With one of the finest voices the rock and metal genre has to offer, Johnny Gioeli has been enchanting audiences worldwide for a quarter of a century now. Whether it’s fronting Hardline, Axel Rudi Pell’s (ARP) band or mesmerising Sonic the Hedgehog fans as the voice of Crush 40, there’s little doubt that Gioeli delivers the goods whenever he steps up to the plate. However, for all his artistic endeavours, he has rarely opted to issue a record as a solo venture, which makes One Voice all the more intriguing.
Much of my familiarity with Gioeli is through his work with ARP. Despite being a guitar orientated act, ARP have done numerous ballads during his 20 year tenure, so I know how diverse and capable Gioeli is. Also knowing the sort of music Frontiers Records tends to specialise in, I had a fair idea of what I was going to get with One Voice.
For the first half at least, I got what I expected. The first six or so songs are based round an upbeat, melodic template, with softer verses gradually building to big, euphoric choruses. Although this makes the songs somewhat predictable, they are well executed; Gioeli’s expressive timbre enlightening some of the more pedestrian vocal hooks. Many of the vocal lines are reminiscent of some of Bon Jovi’s most recent mainstream excursions (Crush and Lost Highway were the two albums that came to my mind). I reckon some of these songs could be passed off as Bon Jovi penned tracks, such is the similarity in Gioeli’s cadence, intonation and the generally uplifting nature of the lyrics. Despite the lack of variety, all of these songs are pretty good, and with repeated listens the more subtle differences will become apparent.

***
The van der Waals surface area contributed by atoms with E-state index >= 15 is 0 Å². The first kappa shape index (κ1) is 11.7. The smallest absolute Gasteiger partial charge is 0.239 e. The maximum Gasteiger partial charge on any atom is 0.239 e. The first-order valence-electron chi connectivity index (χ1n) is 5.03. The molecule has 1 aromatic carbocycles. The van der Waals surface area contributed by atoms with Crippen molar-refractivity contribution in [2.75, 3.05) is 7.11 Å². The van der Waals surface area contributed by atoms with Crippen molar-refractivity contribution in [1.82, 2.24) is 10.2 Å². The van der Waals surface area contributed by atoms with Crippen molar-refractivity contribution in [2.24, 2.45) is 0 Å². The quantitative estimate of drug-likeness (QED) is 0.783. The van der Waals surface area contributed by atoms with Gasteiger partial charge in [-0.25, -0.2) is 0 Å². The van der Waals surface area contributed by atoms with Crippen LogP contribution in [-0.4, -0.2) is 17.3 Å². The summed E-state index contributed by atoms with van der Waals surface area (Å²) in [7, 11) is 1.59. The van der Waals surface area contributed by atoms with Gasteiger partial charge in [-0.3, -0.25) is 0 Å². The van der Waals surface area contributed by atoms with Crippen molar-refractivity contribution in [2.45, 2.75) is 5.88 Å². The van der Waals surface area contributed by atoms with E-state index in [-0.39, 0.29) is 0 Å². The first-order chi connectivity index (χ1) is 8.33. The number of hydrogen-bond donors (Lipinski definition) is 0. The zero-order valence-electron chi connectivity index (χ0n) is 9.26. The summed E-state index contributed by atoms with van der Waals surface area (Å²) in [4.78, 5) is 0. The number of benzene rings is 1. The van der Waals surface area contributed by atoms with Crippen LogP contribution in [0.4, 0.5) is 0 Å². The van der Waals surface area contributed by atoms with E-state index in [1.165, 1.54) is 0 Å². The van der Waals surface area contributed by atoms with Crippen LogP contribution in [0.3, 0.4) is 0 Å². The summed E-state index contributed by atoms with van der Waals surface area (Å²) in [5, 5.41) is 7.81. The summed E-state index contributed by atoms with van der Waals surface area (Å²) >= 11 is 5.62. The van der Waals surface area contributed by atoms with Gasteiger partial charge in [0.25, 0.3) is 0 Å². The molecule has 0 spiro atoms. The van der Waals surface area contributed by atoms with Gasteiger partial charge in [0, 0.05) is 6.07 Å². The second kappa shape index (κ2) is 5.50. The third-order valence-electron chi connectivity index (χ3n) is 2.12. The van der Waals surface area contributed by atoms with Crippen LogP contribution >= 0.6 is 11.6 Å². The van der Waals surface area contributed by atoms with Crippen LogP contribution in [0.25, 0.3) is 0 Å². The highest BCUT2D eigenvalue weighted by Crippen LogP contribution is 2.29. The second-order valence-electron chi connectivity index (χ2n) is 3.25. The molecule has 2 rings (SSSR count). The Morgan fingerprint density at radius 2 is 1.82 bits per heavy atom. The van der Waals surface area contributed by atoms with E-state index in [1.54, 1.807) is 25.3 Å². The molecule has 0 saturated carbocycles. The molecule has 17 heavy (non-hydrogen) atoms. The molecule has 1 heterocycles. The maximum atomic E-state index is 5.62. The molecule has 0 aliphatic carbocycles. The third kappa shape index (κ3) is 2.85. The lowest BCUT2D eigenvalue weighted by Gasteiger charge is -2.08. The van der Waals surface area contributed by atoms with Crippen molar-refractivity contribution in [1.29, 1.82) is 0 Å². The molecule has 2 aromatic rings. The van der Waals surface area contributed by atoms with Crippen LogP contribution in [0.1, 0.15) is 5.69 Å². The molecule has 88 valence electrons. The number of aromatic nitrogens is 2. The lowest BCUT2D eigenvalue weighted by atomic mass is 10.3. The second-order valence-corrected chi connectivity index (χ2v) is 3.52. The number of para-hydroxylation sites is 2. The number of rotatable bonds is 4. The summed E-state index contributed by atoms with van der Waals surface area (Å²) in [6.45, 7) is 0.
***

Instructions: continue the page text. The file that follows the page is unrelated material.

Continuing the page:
“Hit Me Once, Hit Ya Twice” marks the point where the album becomes a little more daring. With a far heavier riff set and a thick, trundling bass line courtesy of Nik Mazzucconi, there’s a bouncy rock ‘n’ roll flavour here that’s absent elsewhere. Having spent much of the record coating the songs with pretty, glossy textures, Eric Gadrix is given the chance to show off his shredding skills; an opportunity he gleefully grabs with both hands as he gives his fretboard a workout. “Price We Pay” is a piano/acoustic based ballad, and I’m surprised it took until the eighth track for one to pop up. Gadrix is again the star player with some well phrased lead work, helping the song strike the emotional chord it’s yearning for. The final two songs veer closer to the framework of the early album tracks, but are more distinctive and less derivative sounding than before. Whilst the B-side doesn’t quite match the quality of the first half, Gioeli and co at least come out of their shell a little to mix things up, which I think helps the album in the grander scheme of things.
There aren’t really any surprises to be found on One Voice, but that doesn’t detract from what is a pretty enjoyable listen. It’s music made to lift spirits, and with its bright, vibrant production, huge choruses and pleasant mood, you’d have to say Johnny Gioeli has done exactly what he’s set out to do.
Highlights: “Drive”, “Mind Melt”, “Price We Pay”
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